13 Moderation will check that assessments are robust, that they assess fully against the standards, that they are undertaken consistently and to the same standard, and that the people undertaking the assessments have the skills and industry experience required and have the appropriate training. Immediate and appropriate corrective and remedial actions will be taken where any quality concerns are identified or raised. 6. Delivering accurate, valid judgements The assessment process has been developed specifically against the two Standards and is designed to test the totality of each Standard. The combination of three assessment methods in the final summative assessment ensures that the assessment of each apprentice is based on their performance and reflects accurately the quality of their work and the application of skills, knowledge and behaviours specified in the Standards. Taken together, the three components of the final summative assessment build a cumulative picture of performance against the Standards. They all require apprentices to demonstrate the application of skills, knowledge and behaviours in an integrated manner to deliver the required outcomes, enabling the independent assessor to make a holistic judgement about how well the apprentice meets or exceeds the Standards. The summative portfolio is based on a small number of real-work projects which, taken together, cover the totality of the standard, and provides a demonstration of the application of knowledge and competence in the work environment. This is a key factor for employers in the validity of the final assessment decision. The synoptic project gives apprentices the chance to demonstrate that they can apply the knowledge, skills and behaviours they have learned in controlled conditions, without the conflicting pressures often present in everyday work environments. This provides a relatively high degree of consistency and comparability, increasing the accuracy of the assessment decision. The interview with an independent assessor allows apprentices to demonstrate how they have carried out their work. This again increases accuracy and validity by providing the assessor with an opportunity to assess depth and breadth in the application of underlying knowledge, skills and behaviours. The role of the independent assessor is critical, which is why the licensing process is central to this approach - ensuring that assessments are only undertaken by suitably qualified and trained assessors, using approved tools and materials, with documented criteria, as well as robust internal verification and quality control processes. This will be overseen by the Tech Partnership's independent moderation service. 7. Graded assessments Independent assessors will grade apprentices, using all the information gained in the final summative assessment, against the high-level criteria for pass, merit and distinction defined below. 13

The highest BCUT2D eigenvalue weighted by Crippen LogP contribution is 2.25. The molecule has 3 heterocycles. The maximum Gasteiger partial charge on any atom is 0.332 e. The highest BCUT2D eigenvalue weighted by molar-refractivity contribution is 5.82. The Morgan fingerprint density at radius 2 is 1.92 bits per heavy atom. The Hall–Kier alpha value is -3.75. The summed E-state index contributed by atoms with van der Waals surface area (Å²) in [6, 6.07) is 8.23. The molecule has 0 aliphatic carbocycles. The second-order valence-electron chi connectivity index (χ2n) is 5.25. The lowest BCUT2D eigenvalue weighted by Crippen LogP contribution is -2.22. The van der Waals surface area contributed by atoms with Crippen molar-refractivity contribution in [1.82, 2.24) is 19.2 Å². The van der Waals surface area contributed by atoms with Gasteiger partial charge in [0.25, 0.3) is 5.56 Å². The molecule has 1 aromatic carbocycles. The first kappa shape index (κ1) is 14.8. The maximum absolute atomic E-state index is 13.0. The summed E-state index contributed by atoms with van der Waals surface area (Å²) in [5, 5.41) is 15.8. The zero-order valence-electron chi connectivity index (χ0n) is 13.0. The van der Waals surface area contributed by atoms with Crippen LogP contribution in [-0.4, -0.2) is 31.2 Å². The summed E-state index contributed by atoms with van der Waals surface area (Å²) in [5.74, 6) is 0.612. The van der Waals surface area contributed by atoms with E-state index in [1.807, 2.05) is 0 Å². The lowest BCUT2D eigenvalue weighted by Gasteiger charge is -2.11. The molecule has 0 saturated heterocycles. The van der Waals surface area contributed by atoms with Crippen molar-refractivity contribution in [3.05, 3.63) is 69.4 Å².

14 8.1 Pass To gain a pass, apprentices must have passed the modular knowledge assessment in its entirety. They must also, in the judgement of the independent assessor: have produced a summative portfolio that covers the skills, knowledge and behaviours specified in the Standards and shows that their work is at the expected level of quality; have completed a synoptic project that demonstrates work at the expected level of quality; have shown that their performance at work and in completing the synoptic project demonstrates the underlying knowledge, skills and behaviours. 8.2 Merit To be awarded a merit, apprentices must have passed the modular knowledge assessment in its entirety. They must also, in the judgement of the independent assessor: have produced a summative portfolio that covers the skills, knowledge and behaviours specified in the Standards and shows that their work is above the expected level of quality; have completed a synoptic project that demonstrates work above the expected level of quality; have shown that their performance at work demonstrates a high level of underlying knowledge, skills and behaviours. 8.3 Distinction To be awarded a distinction, apprentices must have passed the modular knowledge assessment in its entirety. They must also, in the judgement of the independent assessor: have produced a summative portfolio that covers the skills, knowledge and behaviours specified in the Standards and shows that their work is of an outstanding level of quality; have completed a synoptic project that demonstrates work at an outstanding level of quality; have shown that their performance at work demonstrates an exemplary level of underlying knowledge, skills and behaviours. Detailed criteria and exemplars for assessing pass, merit and distinction will be developed by the Tech Partnership to ensure consistent interpretation of these high-level criteria. The moderation service will validate and verify the assessments and the grades awarded by different assessors to ensure that these are fair and comparable. 14